At first glance the figures appear compelling, over the same timescale, the rest of the top teams from Spurs upwards have each won at lest half of their Dean controlled fixtures. But as is often the case with good Stoke City omens, the case for an assured victory, possibly courtesy of any anticipated generosity of spirit from Mr Dean, is an incredible weak and contrived one.
The initial use of win percentage instead of the more convincing success rate, which includes and weights draws as being worth half a win, artificially extends the apparent gap between Arsenal's fate under Dean and that of their usual rivals. 7% of wins (actually 13% when the Wigan game is included) appears a very long way away from the 50% win figure of Spurs, the next most unfortunate top club to apparently suffer at the hands of Dean.
Mike Dean and Arsenal. 2009-2013.
|Sides Reffed by Mr Dean.||Wins.||Draws.||Losses.||Win%||Success Rate.|
If we include draws, which Arsenal accumulated at the highest rate of the five teams, the resulting success rate slightly narrows the performance gap.
Secondly, the 16 Arsenal matches are a highly correlated set of fixtures. 11 of the matches are against the other top four sides listed in the table. United finished above Arsenal in all four seasons listed, while United's near neighbours and Chelsea also gained more points than the Gunners in three of the four years. Only Spurs proved to be consistently inferior to Wenger's side. Therefore, if Arsenal's rivals perform well in this table, Arsenal, as the team the other sides frequently meet, are virtually guaranteed to do badly. In short, under the selective rules of these engagements, the Gunners are playing tough, superior sides and only wins count.
However, the biggest give away in this attempt to suggest a correlation between Mike Dean and Arsenal's poor results is the selective cut off point made at the start of the 2009 season. If we go back further and include two more games, Arsenal avoid defeat against both Spurs and Manchester United. Include a further game, away at Chelsea in November 2008 and Arsenal record a win, despite Dean's presence in middle. Add one more and Blackburn are comfortably defeated, then Manchester United are held goalless.
If you include all of Dean's missing assignments involving Arsenal, 21 extra Premiership matches show up and Arsenal, apparently unaware that they are facing their future arch nemesis, lose just once and Dean appears to be more of a lucky mascot.
To finally nail this absurd fallacy that referees are able and motivated to determine the outcome of matches involving certain sides, here's a plot of the distribution of the likely success rates achieved by the Arsenal/Dean combination over Dean's Premiership career, once the quality of opponent is allowed for.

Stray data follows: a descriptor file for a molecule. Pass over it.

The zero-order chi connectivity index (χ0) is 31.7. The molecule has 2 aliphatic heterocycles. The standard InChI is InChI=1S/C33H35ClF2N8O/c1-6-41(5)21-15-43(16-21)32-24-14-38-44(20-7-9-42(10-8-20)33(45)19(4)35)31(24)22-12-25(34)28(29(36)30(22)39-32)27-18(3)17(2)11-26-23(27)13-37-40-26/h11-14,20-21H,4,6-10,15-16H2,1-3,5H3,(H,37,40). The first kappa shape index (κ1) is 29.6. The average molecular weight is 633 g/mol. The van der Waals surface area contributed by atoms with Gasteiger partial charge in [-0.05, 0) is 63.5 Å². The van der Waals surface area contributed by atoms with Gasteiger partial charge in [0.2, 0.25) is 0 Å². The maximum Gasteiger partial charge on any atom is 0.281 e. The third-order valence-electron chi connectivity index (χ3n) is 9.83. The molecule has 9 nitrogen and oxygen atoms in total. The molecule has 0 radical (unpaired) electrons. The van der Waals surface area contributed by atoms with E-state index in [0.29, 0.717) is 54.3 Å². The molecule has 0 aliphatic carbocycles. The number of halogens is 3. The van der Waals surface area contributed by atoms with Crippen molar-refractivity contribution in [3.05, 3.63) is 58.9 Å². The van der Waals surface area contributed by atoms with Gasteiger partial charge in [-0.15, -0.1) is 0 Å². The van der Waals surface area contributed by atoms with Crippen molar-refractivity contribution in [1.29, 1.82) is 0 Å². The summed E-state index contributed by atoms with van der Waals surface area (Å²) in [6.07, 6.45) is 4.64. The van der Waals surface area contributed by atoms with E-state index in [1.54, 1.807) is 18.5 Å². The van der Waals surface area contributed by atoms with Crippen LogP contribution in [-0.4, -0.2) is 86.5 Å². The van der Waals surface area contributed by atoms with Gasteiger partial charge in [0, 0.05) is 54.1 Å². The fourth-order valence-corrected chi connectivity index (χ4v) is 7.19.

Arsenal would have most likely expected to return a 62% success rate over those matches and they actually returned a below average sr of 57%. The chances of the pre game match up ratings being broadly correct and Arsenal recording a record of 57% or worse is a shade under 20%. So there is nothing remotely significant to see here.
Arsenal's below par return is down to random variation rather than a Machiavellian plot. But even if a strong, unlikely to appear by chance, correlation between Dean and Arsenal under-performance is proven, causation then has to be established as well. And other than anecdotal opinion, usually based around red cards, fishing trips of this type rarely attempt to substantiate the headline with such evidence. Can Dean really be held responsible for Koscielny's decision to rugby tackle Dzeko five yards from goal, rather than choosing to defend the ball in an ultimate, 10 man Arsenal defeat to Manchester City?
Even if we allow the selective start points to stand by assuming that Arsenal did something to really annoy Dean at the close of the 2008/09 season, the conspiracy still fails. Arsenal's 28%, opponent adjusted success rate has around a 1% chance of occurring through short term variation, but Arsenal weren't the only side playing under the gaze of a familiar ref in those four seasons.
The Premiership referring pool is relatively small, most of them can squeeze around a small breakfast table at the FA's St George's complex. So lots of sides regularly see different officials over a fairly regular timeframe. Sooner or later, even with odds of 1% for particular combinations of ref/club, one such pairing is going to throw up a seemingly unlikely run of good or bad results, just by chance.
The good news for Arsenal is that Mike Dean hasn't held a grudge against them since 2009. The bad news for Stoke is that if they win on Saturday, it will come unassisted and on the back of their new found passing game, rather than as a gift from the officials. And I'm sure Mr Dean, should the wider press pick up on this absurd "factoid", is professional enough not to attempt to redress an imaginary imbalance in his dealings with Wenger's side.